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My name is Ardis and I am an avid reader and budding writer. I want to share my love of books with others. I work with kids and am interested in finding and creating books that will ignite the reader in everyone. Contact me at: ardis.atkins@gmail.com

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Monday, June 7, 2021

ARC Review: Rabbits by Terry Miles

Please Note:  I received an advance copy of this novel from the publisher and NetGalley in exchange for an honest review.  This did not influence the opinions in my review in any way.

Synopsis (from Goodreads):

Conspiracies abound in this surreal and yet all-too-real technothriller in which a deadly underground alternate reality game might just be altering reality itself, set in the same world as the popular Rabbits podcast.

It's an average work day. You've been wrapped up in a task, and you check the clock when you come up for air--4:44 pm. You go to check your email, and 44 unread messages have built up. With a shock, you realize it is April 4th--4/4. And when you get in your car to drive home, your odometer reads 44,444. Coincidence? Or have you just seen the edge of a rabbit hole?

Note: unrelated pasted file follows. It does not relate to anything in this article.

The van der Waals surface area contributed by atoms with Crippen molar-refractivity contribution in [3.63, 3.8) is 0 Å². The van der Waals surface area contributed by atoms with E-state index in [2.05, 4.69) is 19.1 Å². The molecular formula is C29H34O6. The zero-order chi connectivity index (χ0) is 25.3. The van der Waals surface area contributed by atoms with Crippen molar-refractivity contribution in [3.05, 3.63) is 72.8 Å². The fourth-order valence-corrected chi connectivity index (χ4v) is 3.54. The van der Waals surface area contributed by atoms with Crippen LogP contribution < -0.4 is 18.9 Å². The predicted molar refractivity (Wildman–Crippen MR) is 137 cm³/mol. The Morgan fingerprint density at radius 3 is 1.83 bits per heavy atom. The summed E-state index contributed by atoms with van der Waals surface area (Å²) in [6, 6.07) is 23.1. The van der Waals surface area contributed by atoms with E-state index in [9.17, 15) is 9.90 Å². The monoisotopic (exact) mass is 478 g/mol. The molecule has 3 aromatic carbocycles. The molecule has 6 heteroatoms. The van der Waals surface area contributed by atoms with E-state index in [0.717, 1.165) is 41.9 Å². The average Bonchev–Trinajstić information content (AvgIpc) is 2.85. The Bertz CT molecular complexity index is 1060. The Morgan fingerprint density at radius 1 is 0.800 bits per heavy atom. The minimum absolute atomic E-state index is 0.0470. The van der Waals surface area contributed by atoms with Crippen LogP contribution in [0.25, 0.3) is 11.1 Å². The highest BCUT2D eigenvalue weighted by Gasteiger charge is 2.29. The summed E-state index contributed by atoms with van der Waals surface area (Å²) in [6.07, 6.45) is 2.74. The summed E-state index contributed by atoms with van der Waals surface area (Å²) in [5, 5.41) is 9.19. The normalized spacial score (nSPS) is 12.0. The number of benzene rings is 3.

Rabbits is a mysterious alternate reality game so vast it uses our global reality as its canvas. Since the game first started in 1959, ten iterations have appeared and nine winners have been declared. Their identities are unknown. So is their reward, which is whispered to be NSA or CIA recruitment, vast wealth, immortality, or perhaps even the key to unlocking the secrets of the universe itself. But the deeper you get, the more deadly the game becomes. Players have died in the past--and the body count is rising.

And now the eleventh round is about to begin. Enter K--a Rabbits obsessive who has been trying to find a way into the game for years. That path opens when K is approached by billionaire Alan Scarpio, the alleged winner of the sixth iteration. Scarpio says that something has gone wrong with the game and that K needs to fix it before Eleven starts or the whole world will pay the price.